"Oh, not again..."
"Is this yet another blog on machine learning containing ramblings on trivial topics and reincarnation of some dusty guides?" If this was one of your first thoughts, while being redirected to this website, then you are probably in the right place.
One of the main motivations for me to start this blog was the desire to share and elaborate on underexplored or overlooked ideas with potentially high practical impact. I will be focusing primarily on the topic of recommender systems and will present ideas through the lens of my experience of working on both research and industrial projects. To some extent, it will have an anti-hype or anti-mainstream flavor. This means that sometimes I will revisit some good old concepts and attempt to make the most out of them. Check out my tutorial on using SVD to get a glimpse of how it may look like.
As any personal blog, it is going be opinionated to a certain degree. In a sense, it will reflect my "eigen" values and views, hence the name "EigenTheories" (although, some people insist that I just misspelled the word "Eugene", which is a western variant of my name... who knows). It may also sometimes happen that I unknowingly present some common knowledge as a revelation. Shame on me in that case, and I will appreciate if you take time to tell me about that in the comments section! On the other hand, in a fully authoritarian way, I also preserve the right to occasionally blog about some other not so fancy stuff (like how to configure this blog or how to make pandas work more efficiently), which is useful for my work and research. No complaints are accepted here.
From the scientific perspective, recommender systems is a vibrant interdisciplinary field with a whirling mix of math, engineering, behavioral sciences, philosophy, ethics, and even quantum computing. Ok, the last one is more about grabbing your attention. There is an opinion that it does not add too much to what is already known from the cross approximation theory and the maximum volume approach. Nevertheless, the field of recommender systems provides many opportunities for attacking practical problems with math. Its beauty has never stopped fascinating me, even though I was never trained as a pure mathematician. I am always amazed by the elegance of solutions, achieved by an appropriate choice of mathematical abstractions and with the knowledge of some fundamental results. I hope to make this blog some sort of a tribute to that from a practical viewpoint.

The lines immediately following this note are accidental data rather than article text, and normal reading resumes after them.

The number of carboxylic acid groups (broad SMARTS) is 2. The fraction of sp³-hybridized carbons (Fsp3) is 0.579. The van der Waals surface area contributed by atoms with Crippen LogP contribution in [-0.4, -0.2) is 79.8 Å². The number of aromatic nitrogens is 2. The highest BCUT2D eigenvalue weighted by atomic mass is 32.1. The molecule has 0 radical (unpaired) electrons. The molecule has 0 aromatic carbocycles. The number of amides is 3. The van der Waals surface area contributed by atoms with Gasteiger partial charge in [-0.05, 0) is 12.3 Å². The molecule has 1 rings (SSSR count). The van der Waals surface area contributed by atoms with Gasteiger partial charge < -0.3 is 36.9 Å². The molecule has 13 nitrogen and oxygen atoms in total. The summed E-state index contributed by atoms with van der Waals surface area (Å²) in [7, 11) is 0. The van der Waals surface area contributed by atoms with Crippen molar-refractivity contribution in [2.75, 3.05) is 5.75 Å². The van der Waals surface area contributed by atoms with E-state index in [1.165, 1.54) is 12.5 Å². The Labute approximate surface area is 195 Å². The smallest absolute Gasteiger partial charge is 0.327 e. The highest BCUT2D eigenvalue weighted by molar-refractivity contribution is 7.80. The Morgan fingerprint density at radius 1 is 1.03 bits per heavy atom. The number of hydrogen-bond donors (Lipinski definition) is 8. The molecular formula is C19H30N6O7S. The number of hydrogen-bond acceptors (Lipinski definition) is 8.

Two aspects that I will try to commit to in this blog are rigorous experimentation and reproducibility. Such commitment means that from time to time there will be somewhat longish posts with a certain level of technical details seasoned with the source code. I will also write about reproducing others' results. I will be using Polara – the recommender systems framework that helps to make reproducible research easier (disclaimer: I am the author). As an example, I invite you to verify at least some of the results from our recent paper right in your browser! No setup required. No excuses not to try.
I find reproducibility and openness of research especially important in spite of recent appraisal of many state-of-the-art methods based on both neural networks and classical algorithms. As funny as it may sound, many modern SOTA algorithms have finally achieved the level of properly tuned decade-old baselines. Do not get me wrong, I am not trying to defy any of the recent achievements. In fact, I would be more than happy to have these achievements advance us to some new technological edges. It just requires a bit more of a careful work, in my opinion. The least I can do to help this situation is to point out some weak points that could be improved, make my own research transparent, and enable others to place my work under scrutiny. Hopefully, blogging will help me with that.
Developing good recommender systems is difficult due to many uncertainties and even controversies in the decision making process modelling. There is even no agreement on how to perform quality evaluation and how to reliably compare algorithms with each other. Moreover, practitioners frequently observe a discrepancy between online A/B tests conducted with real users and offline verification on historical data, which is commonly used at initial phases of research. Of course, it does not mean that the recommender systems field is broken and doomed. It just shows that there is still a lot to be learned. This is a long journey, which I will be reflecting on down the road.
Probably, I have said more than enough already for introducing the blog. As a final remark, it won't be a regular blog with a weekly posts schedule. Crafting something interesting takes time and requires a tremendous amount of efforts. We will see how it goes. May the algorithms guide you.